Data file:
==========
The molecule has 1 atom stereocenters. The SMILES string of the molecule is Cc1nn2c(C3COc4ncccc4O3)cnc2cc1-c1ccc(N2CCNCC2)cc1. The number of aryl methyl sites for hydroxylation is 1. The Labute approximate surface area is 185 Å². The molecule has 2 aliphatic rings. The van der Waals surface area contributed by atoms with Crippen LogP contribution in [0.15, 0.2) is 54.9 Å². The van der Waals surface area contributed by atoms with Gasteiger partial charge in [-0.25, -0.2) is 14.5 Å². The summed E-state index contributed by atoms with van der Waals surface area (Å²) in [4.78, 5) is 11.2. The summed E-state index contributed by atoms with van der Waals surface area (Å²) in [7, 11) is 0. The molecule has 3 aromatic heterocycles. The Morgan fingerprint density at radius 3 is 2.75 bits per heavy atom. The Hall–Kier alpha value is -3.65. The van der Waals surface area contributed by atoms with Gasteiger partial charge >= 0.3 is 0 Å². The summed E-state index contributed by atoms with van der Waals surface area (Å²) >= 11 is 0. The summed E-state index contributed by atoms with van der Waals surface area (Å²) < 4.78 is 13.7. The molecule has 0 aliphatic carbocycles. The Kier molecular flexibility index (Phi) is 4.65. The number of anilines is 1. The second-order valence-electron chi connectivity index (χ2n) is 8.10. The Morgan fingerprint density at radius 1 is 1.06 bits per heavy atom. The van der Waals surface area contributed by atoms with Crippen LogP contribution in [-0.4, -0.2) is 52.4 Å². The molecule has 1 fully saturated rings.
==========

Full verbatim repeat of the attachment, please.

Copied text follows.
The molecule has 1 atom stereocenters. The SMILES string of the molecule is Cc1nn2c(C3COc4ncccc4O3)cnc2cc1-c1ccc(N2CCNCC2)cc1. The number of aryl methyl sites for hydroxylation is 1. The Labute approximate surface area is 185 Å². The molecule has 2 aliphatic rings. The van der Waals surface area contributed by atoms with Crippen LogP contribution in [0.15, 0.2) is 54.9 Å². The van der Waals surface area contributed by atoms with Gasteiger partial charge in [-0.25, -0.2) is 14.5 Å². The summed E-state index contributed by atoms with van der Waals surface area (Å²) in [4.78, 5) is 11.2. The summed E-state index contributed by atoms with van der Waals surface area (Å²) in [7, 11) is 0. The molecule has 3 aromatic heterocycles. The Morgan fingerprint density at radius 3 is 2.75 bits per heavy atom. The Hall–Kier alpha value is -3.65. The van der Waals surface area contributed by atoms with Gasteiger partial charge >= 0.3 is 0 Å². The summed E-state index contributed by atoms with van der Waals surface area (Å²) >= 11 is 0. The summed E-state index contributed by atoms with van der Waals surface area (Å²) < 4.78 is 13.7. The molecule has 0 aliphatic carbocycles. The Kier molecular flexibility index (Phi) is 4.65. The number of anilines is 1. The second-order valence-electron chi connectivity index (χ2n) is 8.10. The Morgan fingerprint density at radius 1 is 1.06 bits per heavy atom. The van der Waals surface area contributed by atoms with Crippen LogP contribution in [-0.4, -0.2) is 52.4 Å². The molecule has 1 fully saturated rings.